We could call this blog and the next one “The Balancing Act” because they are about two groups of drugs whose actions are polar opposites of each other. Today’s blog is about PD drugs. Next week’s will be about dementia drugs. Be sure to read both blogs—they go together but there was just too much information for a single blog.
No drug will cure PD or LBD—or any other neurological disorder for that matter. However, they do treat the symptoms and that adds to one’s quality of life. Both groups are well known to LBD families, especially those with PDD, where the dementia was preceded by the motor problems of Parkinson’s disease.
Lewy bodies attack brain cells and extract chemicals the brain cells use to transmit information (neurotransmitters). In the mid-brain, they remove dopamine, needed for good motor functioning. In the cerebral cortex, they target acetylcholine, needed for good mental functioning. These two chemicals operate on a ratio system. If the level of acetylcholine is higher than that of dopamine, the body acts as though the dopamine level is too low—with poor motor functioning. Conversely, if the level of dopamine is higher, the body acts as though the acetylcholine level is too low—with poor cognitive functioning.
Dementia meds that are too strong will improve cognition but decrease mobility.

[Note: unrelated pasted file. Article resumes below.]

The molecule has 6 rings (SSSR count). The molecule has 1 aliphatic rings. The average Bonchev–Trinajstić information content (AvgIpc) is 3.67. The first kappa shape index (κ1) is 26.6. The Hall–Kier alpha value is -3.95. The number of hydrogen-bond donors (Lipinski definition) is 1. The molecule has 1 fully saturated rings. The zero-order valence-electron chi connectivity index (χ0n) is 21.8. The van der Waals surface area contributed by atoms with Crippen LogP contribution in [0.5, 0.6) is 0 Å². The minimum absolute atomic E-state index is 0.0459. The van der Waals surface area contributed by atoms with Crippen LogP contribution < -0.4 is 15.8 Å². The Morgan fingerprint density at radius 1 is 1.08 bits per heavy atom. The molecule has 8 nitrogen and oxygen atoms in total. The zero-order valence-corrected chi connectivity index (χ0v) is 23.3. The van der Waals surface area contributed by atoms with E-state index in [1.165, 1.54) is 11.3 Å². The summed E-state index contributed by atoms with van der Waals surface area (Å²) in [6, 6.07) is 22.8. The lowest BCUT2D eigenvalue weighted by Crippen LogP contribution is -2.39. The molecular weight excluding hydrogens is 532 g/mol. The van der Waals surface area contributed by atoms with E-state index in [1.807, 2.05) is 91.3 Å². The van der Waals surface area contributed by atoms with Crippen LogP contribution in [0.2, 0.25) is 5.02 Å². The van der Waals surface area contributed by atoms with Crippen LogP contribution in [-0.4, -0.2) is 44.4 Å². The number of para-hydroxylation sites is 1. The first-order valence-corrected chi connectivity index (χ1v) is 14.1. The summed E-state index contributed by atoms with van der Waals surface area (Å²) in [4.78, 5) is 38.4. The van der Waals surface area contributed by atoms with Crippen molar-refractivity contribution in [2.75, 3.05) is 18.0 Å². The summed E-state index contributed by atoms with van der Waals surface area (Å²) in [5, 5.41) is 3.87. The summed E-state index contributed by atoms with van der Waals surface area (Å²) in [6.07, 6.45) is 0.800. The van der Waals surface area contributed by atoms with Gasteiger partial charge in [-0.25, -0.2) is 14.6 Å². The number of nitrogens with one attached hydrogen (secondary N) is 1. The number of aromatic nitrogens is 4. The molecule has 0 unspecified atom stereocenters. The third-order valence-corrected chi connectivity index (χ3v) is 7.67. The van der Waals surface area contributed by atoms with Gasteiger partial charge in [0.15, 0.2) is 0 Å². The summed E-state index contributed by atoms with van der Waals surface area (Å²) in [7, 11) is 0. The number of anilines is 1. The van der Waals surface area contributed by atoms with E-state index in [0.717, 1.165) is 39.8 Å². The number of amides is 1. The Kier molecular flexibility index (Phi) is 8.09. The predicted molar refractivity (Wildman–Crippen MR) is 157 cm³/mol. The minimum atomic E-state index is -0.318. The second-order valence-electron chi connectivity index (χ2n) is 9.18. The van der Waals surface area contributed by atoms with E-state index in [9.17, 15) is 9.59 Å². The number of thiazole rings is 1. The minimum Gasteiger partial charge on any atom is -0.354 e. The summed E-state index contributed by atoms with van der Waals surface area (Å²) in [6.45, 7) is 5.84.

Drugs used to treat PD act to change the dopamine/acetylcholine ratio in four ways:
Dopamine replacement: Sinemet has been the most commonly used PD drug for years. It effectively controls motor symptoms with few short-term side effects. However, its long terms side effects such as muscle rigidity and confusion can be serious.
Dopamine copying or mimicking: Requip, Mirapex and Neupro are in a newer group called dopamine agonists. They cause fewer long term problems and are now usually prescribed first with Sinemet added, if needed, for better control. Short term side effects include increased confusion and hallucinations. These drugs are not recommended for anyone with dementia.
Dopamine preservation: The following drugs all act in various ways to preserve the level of dopamine in the cells. Physicians usually prescribe these weaker drugs to boost the effectiveness of Sinemet.
Symmetrel has side effects include increased psychiatric symptoms and anxiety. It is not recommended for anyone with psychiatric symptoms (or LBD-related symptoms such as hallucinations or delusions.)
Eldepryl and Azilect are new, still controversial, drugs. They don’t appear to have any serious cognitive side effects.
Tasmar and Comtan are drugs that inhibit a chemical that helps to move dopamine out of the brain cells. They do not appear to have any serious cognitive side effects.
Acetylcholine blocking: Cogentin and Artane are anticholinergics that maintain the balance by blocking acetylcholine and preventing it from being effective. Motor functioning may improve, cognitive symptoms will likely increase. These drugs are rarely used today.
The bottom line is that PD drugs strong enough to improve motor function tend to increase dementia symptoms. Next week’s blog will explain how dementia drugs strong enough to treat dementia may increase PD symptoms. Families and physicians usually have to look for a happy medium, giving up some mobility to maintain cognition or vice versa. Most families opt for more cognition.
The authors of this blog are not physicians. We report what we and other caregivers have learned by experience, from physicians and from the literature. This blog is informational only. You should always talk with a physician about individual issues.